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postheadericon The finnish spitz is recognisable for its bright red fur, they have a double coat with the undercoat being a lighter colour than the longer and courser outer coat

The Finnish Spitz is recognisable for its bright red fur, they have a double coat with the undercoat being a lighter colour than the longer and courser outer coat. They have an almost fox-like face with pricked up ears, a narrow snout, and dark eyes. They are square in appearance, a deep set chest and profuse amount of fur on their tail which is carried curled up over their back. They have rounded catlike paws and their dew claws are often removed. They are generally between 15-19 inches in height with females weighing between 20-27lbs and the males between 27-33lbs.

History. The Finish Spitz is the national dog of Finland, they are thought to have originated around 2000 years ago when they were brought, by a group of people living in central Russia, into Finland. Due to the area where they lived, which was secluded, the breed managed to stay almost pure throughout the years and developed to the hunters needs. They were first introduced to the UK in the 1920’s and to this day they have remained relatively popular not only as working dogs but also as family pets. The Finnish Spitz was used to hunt small game and would alert the hunter with a distinctive bark, it’s even been known for these little dogs to chase bears.

Temperament. The Finnish Spitz is an affectionate and inquisitive companion, who loves nothing better than to be part of the family. They can be lively and playful and do not fully mature until between 3 and 4 years of age. They need to be socialised well, from a young age, or they can develop the habit of being aloof with strangers. It’s important to train them well and to make sure that the dog knows it is not the one in charge, or they can become dominant and even aggressive. They are loyal to their family and, due to their breeding, bark when they have found game, they make excellent watch dogs alerting the family to trouble, however they do not make good guard dogs. Health Issues. Thanks to the careful and responsible breeding of the Finnish Spitz they suffer from very few health problems and are generally a feirly robust dog. On rare occasions though they can suffer from luxating patella, which is when the knee cap slips out of position, epilepsy and hereditary cataracts. They can also suffer from hip dysplasia and elbow dysplasia. Their average life expectancy is around 12 to 15 years.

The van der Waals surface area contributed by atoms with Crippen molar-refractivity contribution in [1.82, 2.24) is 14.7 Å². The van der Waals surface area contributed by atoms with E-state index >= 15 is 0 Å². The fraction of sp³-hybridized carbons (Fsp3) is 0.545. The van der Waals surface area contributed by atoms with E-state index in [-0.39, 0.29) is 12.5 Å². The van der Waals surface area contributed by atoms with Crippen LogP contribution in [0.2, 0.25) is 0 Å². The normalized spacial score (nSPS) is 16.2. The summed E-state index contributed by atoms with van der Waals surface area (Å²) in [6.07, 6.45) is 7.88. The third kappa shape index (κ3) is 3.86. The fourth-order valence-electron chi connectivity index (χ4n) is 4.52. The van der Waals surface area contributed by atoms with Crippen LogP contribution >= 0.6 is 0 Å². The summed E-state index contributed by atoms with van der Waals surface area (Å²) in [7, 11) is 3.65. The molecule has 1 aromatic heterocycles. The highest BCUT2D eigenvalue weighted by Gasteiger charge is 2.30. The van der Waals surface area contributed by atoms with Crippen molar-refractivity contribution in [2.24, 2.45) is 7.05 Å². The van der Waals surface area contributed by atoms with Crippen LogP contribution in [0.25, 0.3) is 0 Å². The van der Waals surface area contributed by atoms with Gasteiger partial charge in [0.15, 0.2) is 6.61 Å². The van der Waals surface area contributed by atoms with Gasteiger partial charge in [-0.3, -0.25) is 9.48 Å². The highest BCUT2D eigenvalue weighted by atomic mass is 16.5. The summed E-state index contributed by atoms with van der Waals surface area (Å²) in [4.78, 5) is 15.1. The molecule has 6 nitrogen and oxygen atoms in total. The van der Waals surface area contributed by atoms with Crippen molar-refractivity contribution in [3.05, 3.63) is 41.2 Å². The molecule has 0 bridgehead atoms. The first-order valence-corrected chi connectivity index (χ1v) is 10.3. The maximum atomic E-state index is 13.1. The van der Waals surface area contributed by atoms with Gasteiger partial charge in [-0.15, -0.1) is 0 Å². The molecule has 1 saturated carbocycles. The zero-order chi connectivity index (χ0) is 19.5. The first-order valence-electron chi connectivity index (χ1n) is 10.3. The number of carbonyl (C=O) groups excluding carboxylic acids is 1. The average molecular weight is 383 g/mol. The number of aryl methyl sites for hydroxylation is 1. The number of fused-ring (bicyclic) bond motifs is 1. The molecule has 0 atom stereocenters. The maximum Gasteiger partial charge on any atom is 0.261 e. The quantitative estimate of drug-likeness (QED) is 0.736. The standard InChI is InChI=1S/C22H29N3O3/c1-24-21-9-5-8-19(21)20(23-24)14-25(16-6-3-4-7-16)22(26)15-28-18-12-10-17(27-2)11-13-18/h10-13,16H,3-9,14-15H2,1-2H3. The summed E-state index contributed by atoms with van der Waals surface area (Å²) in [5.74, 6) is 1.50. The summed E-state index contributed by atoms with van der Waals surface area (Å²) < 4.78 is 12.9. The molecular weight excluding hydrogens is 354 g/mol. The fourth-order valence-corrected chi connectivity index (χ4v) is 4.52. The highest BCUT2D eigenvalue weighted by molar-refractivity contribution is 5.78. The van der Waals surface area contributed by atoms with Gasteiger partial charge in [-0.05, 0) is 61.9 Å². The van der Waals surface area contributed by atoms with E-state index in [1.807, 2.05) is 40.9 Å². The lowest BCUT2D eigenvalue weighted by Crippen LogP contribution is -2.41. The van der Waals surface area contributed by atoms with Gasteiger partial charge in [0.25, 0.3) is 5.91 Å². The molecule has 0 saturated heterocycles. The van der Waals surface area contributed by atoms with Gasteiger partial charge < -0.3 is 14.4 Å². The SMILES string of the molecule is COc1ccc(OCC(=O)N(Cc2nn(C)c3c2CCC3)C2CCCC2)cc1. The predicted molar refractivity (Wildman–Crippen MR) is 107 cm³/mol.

Grooming. The Finnish Spitz has an almost self-cleaning coat and only requires brushing around once a week. However, they do shed seasonally for a few weeks twice a year, during this time they will need to be brushed daily to remove all the excess coat. This process of removing the old coat will help the new coat to grow out in a better condition, also excess undercoat can cause skin conditions.

Living Conditions. The Finnish Spitz prefers a cooler climate and can be relatively inactive indoors. They can do well in an apartment but do need daily walks and plenty of attention. They are well suited to family life and get on well with children and other pets.

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